All He Ever Wanted Paperback – 1 Jan 2004
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Anita Shrieve's bitter novel All He Ever Wanted is a fascinating demonstration of the theory that old stories give new stories the bones from which they derive their power. There is a sense in which this is a reverse Bluebeard narrative--the quietly monstrous narrator Van Tassel is obsessed with taking possession of all the secret rooms in the heart of the woman he loves and cannot understand why secrets might be a good thing. Van Tassel is one of the best characters Shrieve has created--a fussy, pedantic man with a real capacity for passion and some genuine grievances with life, but lacking in some crucial ingredients of his moral compass. His love for his wife, Etna, and with the petty politics of the college where he is teaching, turn him steadily rancid, and it is only within the framing narrative that an older Van Tassel seems to be approaching a capacity for redemption. Part of the strength of the book is that Shrieve has understood the beginnings of the 20th century, not merely in terms of the surface details, but in the permissions the ideas of the time give those with small amounts of domestic power to behave badly. In the end, though, Van Tassel loses almost everything--if there is a weakness here, it is that Shrieve is so optimistic that, out of his reach and knowledge, Etna finds a contentment that Van Tassel's narrative cannot show us. --Roz Kaveney --This text refers to an out of print or unavailable edition of this title.
*'A painful tale of obsession . . . impeccably done (SUNDAY TIMES)
Shreve is prolific, polished, unputdownable. Above all, she delivers serious topics with a readable touch (GUARDIAN)
Fluent and purposeful in its portrayal of the despair and claustrophobia seething beneath an ordered surface (SUNDAY TIMES)
Etna is a woman operating under rigorous and agonising self-discipline. Volcanic passions exist beneath her submissive façade (JOANNE HARRIS)
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Top Customer Reviews
Nicholas Van Tassel meets Etna Bliss when they both escape from the dining room of the local hotel which happens to be burning down around their ears. From the start Van Tassel is overwhelmed with longing for Etna. Even when they are married he never stops longing for her. While she becomes his wife, Etna never gives herself to her husband in any sense of the word. In many ways she remains a stranger to both him and to the reader. We only ever hear her husband's version of events, apart from a few letters he discovers. Etna is a woman of secrets and all is not revealed by the book.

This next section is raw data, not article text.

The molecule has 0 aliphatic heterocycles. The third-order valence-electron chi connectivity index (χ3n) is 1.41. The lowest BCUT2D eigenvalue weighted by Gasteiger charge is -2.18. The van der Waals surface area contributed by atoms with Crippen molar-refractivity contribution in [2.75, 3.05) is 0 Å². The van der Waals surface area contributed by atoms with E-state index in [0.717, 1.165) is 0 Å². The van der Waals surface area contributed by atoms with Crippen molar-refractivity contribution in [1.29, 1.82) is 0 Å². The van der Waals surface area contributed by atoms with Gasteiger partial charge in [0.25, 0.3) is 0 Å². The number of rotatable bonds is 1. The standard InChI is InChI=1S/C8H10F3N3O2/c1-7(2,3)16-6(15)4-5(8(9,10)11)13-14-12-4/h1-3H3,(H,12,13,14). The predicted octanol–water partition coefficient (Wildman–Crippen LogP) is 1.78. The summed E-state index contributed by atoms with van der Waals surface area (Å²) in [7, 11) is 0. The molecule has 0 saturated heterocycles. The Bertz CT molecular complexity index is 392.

This is a good story that is beautifully written. I was fully absorbed by it and once it got going it was never dull. All the major characters are deserving of sympathy in their own way and I spent most of the book knowing it was knowing it was all going to end in tears but hoping it wouldn't. There is no simple happy ending to this book, although it isn't totally without hope, which felt very right. A happy ending would have been a cop-out.
Most Recent Customer Reviews
I don't know anyone who has read this, I haven't looked at the other reviews yet - so here goes. Another of my charity shop buys that I kept at the beach hut, so took a while... Read morePublished 12 months ago by Janet Gogerty
Having just completed the book I feel as though I have wasted the whole of my time this last week. I enjoyed the prose but the story was so boring. Read morePublished 17 months ago by carol ann dooley
Great book and allows you to imagine the ending. Romantic without the soppy, good holiday read.i recommend it to youPublished on 29 Jun. 2014 by judy ryan
The fantastically prolific Anita Shreve tends to alternate between historical and contemporary fiction. Read morePublished on 25 Mar. 2014 by Kate Hopkins
I found this book a bit dreary, and unlike most of hers it didn't really grab my interest at all. I think I expected more and wanted to like the main character better. Read morePublished on 31 Aug. 2012 by Bookworm
I loved this book, not least because I am convinced that the author set out to recreate the feeling of the books of Edith Wharton. Read morePublished on 28 May 2012 by Tin Lizzie
This is a terrific period novel by the author, and she very capably captures the social mores and customs of the times. Read morePublished on 9 Feb. 2012 by lawyeraau
We discussed this book at a local bookclub and I was the only one from 10 people who didn't like it. Read morePublished on 15 Mar. 2010 by Nour Zeinab
I very nearly didn't read this book because of the unpromising opening in the voice of a pompous professor writing his journal in 1900. Read morePublished on 18 Sept. 2009 by Eileen Shaw